In terms of timescales for preparing a Will when the client is terminally ill, guidance was given in the case of X v Woollcombe Yonge . In that case the deceased was in hospital having chemotherapy for liver cancer. She had no children and her previous will left her estate to charity, but she decided to change her will to benefit X, a grand niece. On 25 June she called the solicitors. On 26 June the solicitor visited and took instructions for the will; he did not get the impression she was about to die imminently. The probate clerk was away and so did nothing to draft the will until 1 July, on which day D died. The evidence was that the will would have been ready for execution on 3 July. The Judge held that “where there is a plain and substantial risk of the client's imminent death, anything other than a handwritten rough codicil prepared on the spot for signature may be negligent.” However, he found that death was not plainly imminent for the deceased in this case and that “so far as preparing the will promptly is concerned, I consider that a period of seven days in the case of someone like [the deceased], as she appeared to [the solicitor], was not an unreasonable period.”
Establishing a breach of duty of care in these cases is the main hurdle. Once you have done so, causation and loss should follow. The loss will invariably be the sum which the beneficiary would have received had the Will been drafted before the deceased died.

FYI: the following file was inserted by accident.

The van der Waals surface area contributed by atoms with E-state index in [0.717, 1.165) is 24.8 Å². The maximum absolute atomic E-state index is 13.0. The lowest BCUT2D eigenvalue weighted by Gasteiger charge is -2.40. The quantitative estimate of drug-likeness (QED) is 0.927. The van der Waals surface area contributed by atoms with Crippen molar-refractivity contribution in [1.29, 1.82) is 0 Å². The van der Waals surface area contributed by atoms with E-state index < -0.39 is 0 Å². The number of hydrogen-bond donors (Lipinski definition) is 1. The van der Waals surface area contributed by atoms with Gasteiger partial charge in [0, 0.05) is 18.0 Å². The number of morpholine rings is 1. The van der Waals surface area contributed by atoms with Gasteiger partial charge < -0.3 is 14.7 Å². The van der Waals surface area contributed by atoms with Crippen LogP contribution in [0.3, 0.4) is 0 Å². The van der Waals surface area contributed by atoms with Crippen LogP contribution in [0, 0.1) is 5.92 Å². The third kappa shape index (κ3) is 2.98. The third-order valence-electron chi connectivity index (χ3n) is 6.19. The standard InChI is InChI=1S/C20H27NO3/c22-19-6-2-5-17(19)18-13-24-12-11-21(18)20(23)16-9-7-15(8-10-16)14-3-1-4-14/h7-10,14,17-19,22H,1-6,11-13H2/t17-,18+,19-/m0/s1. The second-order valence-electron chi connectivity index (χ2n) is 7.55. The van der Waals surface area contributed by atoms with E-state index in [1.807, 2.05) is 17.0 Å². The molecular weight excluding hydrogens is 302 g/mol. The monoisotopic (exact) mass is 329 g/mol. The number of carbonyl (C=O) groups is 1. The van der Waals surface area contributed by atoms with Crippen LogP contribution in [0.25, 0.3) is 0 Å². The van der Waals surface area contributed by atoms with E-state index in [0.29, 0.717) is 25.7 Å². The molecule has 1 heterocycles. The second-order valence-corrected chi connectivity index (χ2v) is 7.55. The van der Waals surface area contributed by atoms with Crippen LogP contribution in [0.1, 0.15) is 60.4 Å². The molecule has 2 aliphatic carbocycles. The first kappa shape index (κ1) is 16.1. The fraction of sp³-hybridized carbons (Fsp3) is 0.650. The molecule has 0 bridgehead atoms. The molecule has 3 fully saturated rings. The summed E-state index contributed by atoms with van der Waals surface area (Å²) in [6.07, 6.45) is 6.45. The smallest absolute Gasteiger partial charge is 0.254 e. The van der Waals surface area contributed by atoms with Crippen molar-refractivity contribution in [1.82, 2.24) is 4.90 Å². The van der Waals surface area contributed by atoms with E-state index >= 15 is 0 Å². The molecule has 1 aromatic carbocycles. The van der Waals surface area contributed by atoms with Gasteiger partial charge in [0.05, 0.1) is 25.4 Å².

Overview of case law
- A solicitor or Will Writer should arrange an appointment to see the client ASAP in every case. A delay of 5 weeks can amount to professional negligence.
- A solicitor or will writer should draft a Will ASAP upon receipt of the instructions.
- If there is doubt as to life expectancy, a solicitor or will writer should draft the Will during the meeting.
- If a client is clearly unwell but not expected to die on the particular day that he or she did, a delay of 7 days in preparing the Will may not be an unreasonable period of time.
- A solicitor or will writer should assist the client in executing the Will.
- Providing a solicitor or will writer drafts the Will in accordance with the deceased’s instructions and sends it to the deceased to execute, there should be no finding of professional negligence.
- There is no obligation on a solicitor or will writer to chase a client to return a draft Will.
We specialise in the areas of Contested Probate and Professional Negligence and are experienced in dealing with claims against lawyers for negligence in relation to the preparation of wills and administering estates.